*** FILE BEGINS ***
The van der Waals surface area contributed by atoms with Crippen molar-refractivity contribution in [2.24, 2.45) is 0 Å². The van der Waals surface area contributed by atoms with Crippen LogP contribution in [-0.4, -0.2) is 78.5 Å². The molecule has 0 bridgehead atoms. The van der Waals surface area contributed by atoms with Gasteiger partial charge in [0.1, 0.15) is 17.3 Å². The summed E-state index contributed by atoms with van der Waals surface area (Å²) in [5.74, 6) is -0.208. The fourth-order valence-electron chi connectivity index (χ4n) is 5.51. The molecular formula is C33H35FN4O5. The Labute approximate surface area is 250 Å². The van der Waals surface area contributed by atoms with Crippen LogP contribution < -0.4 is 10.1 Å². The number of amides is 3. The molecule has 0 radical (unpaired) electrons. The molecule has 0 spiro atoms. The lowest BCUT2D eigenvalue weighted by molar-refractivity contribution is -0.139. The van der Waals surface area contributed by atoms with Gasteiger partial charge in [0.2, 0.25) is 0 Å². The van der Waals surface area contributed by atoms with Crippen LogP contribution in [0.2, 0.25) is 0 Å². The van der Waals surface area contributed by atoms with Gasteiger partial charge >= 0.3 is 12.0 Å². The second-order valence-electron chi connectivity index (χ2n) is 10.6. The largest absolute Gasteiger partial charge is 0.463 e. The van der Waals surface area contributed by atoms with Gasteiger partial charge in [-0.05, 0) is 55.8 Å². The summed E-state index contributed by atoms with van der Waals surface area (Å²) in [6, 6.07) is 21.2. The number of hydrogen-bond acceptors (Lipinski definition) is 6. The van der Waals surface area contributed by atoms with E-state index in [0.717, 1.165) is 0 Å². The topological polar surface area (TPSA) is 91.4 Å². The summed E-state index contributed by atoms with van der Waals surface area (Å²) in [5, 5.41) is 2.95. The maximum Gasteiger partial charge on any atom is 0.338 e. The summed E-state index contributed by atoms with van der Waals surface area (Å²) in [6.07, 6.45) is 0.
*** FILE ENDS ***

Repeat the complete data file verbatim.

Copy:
The van der Waals surface area contributed by atoms with Crippen molar-refractivity contribution in [2.24, 2.45) is 0 Å². The van der Waals surface area contributed by atoms with Crippen LogP contribution in [-0.4, -0.2) is 78.5 Å². The molecule has 0 bridgehead atoms. The van der Waals surface area contributed by atoms with Gasteiger partial charge in [0.1, 0.15) is 17.3 Å². The summed E-state index contributed by atoms with van der Waals surface area (Å²) in [5.74, 6) is -0.208. The fourth-order valence-electron chi connectivity index (χ4n) is 5.51. The molecular formula is C33H35FN4O5. The Labute approximate surface area is 250 Å². The van der Waals surface area contributed by atoms with Crippen LogP contribution < -0.4 is 10.1 Å². The number of amides is 3. The molecule has 0 radical (unpaired) electrons. The molecule has 0 spiro atoms. The lowest BCUT2D eigenvalue weighted by molar-refractivity contribution is -0.139. The van der Waals surface area contributed by atoms with Gasteiger partial charge in [0.2, 0.25) is 0 Å². The van der Waals surface area contributed by atoms with Crippen LogP contribution in [0.2, 0.25) is 0 Å². The van der Waals surface area contributed by atoms with Gasteiger partial charge >= 0.3 is 12.0 Å². The second-order valence-electron chi connectivity index (χ2n) is 10.6. The largest absolute Gasteiger partial charge is 0.463 e. The van der Waals surface area contributed by atoms with Gasteiger partial charge in [-0.05, 0) is 55.8 Å². The summed E-state index contributed by atoms with van der Waals surface area (Å²) in [6, 6.07) is 21.2. The number of hydrogen-bond acceptors (Lipinski definition) is 6. The van der Waals surface area contributed by atoms with E-state index in [0.717, 1.165) is 0 Å². The topological polar surface area (TPSA) is 91.4 Å². The summed E-state index contributed by atoms with van der Waals surface area (Å²) in [5, 5.41) is 2.95. The maximum Gasteiger partial charge on any atom is 0.338 e. The summed E-state index contributed by atoms with van der Waals surface area (Å²) in [6.07, 6.45) is 0.